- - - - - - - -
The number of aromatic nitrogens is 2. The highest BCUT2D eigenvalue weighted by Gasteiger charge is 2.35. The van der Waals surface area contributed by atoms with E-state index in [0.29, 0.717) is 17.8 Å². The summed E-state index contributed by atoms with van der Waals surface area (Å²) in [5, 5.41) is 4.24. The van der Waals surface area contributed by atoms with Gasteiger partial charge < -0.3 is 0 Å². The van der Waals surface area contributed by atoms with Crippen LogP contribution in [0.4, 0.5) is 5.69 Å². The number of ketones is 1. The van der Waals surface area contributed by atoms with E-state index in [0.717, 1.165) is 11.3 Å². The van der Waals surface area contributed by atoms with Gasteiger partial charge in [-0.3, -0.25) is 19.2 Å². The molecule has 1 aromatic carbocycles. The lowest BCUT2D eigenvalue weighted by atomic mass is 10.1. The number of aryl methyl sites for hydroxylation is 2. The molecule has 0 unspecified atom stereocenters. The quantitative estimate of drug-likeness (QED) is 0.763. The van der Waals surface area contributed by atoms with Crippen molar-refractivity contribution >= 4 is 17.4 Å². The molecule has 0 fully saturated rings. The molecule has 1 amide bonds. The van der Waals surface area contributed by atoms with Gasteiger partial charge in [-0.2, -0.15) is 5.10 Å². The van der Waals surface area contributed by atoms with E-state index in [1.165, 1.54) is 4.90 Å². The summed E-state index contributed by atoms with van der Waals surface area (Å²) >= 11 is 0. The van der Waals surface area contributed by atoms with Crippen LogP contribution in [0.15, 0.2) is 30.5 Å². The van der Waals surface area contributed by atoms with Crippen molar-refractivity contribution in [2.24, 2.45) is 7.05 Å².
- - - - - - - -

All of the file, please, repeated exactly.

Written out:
The number of aromatic nitrogens is 2. The highest BCUT2D eigenvalue weighted by Gasteiger charge is 2.35. The van der Waals surface area contributed by atoms with E-state index in [0.29, 0.717) is 17.8 Å². The summed E-state index contributed by atoms with van der Waals surface area (Å²) in [5, 5.41) is 4.24. The van der Waals surface area contributed by atoms with Gasteiger partial charge < -0.3 is 0 Å². The van der Waals surface area contributed by atoms with Crippen LogP contribution in [0.4, 0.5) is 5.69 Å². The number of ketones is 1. The van der Waals surface area contributed by atoms with E-state index in [0.717, 1.165) is 11.3 Å². The van der Waals surface area contributed by atoms with Gasteiger partial charge in [-0.3, -0.25) is 19.2 Å². The molecule has 1 aromatic carbocycles. The lowest BCUT2D eigenvalue weighted by atomic mass is 10.1. The number of aryl methyl sites for hydroxylation is 2. The molecule has 0 unspecified atom stereocenters. The quantitative estimate of drug-likeness (QED) is 0.763. The van der Waals surface area contributed by atoms with Crippen molar-refractivity contribution >= 4 is 17.4 Å². The molecule has 0 fully saturated rings. The molecule has 1 amide bonds. The van der Waals surface area contributed by atoms with Gasteiger partial charge in [-0.2, -0.15) is 5.10 Å². The van der Waals surface area contributed by atoms with E-state index in [1.165, 1.54) is 4.90 Å². The summed E-state index contributed by atoms with van der Waals surface area (Å²) >= 11 is 0. The van der Waals surface area contributed by atoms with Crippen LogP contribution in [0.15, 0.2) is 30.5 Å². The van der Waals surface area contributed by atoms with Crippen molar-refractivity contribution in [2.24, 2.45) is 7.05 Å².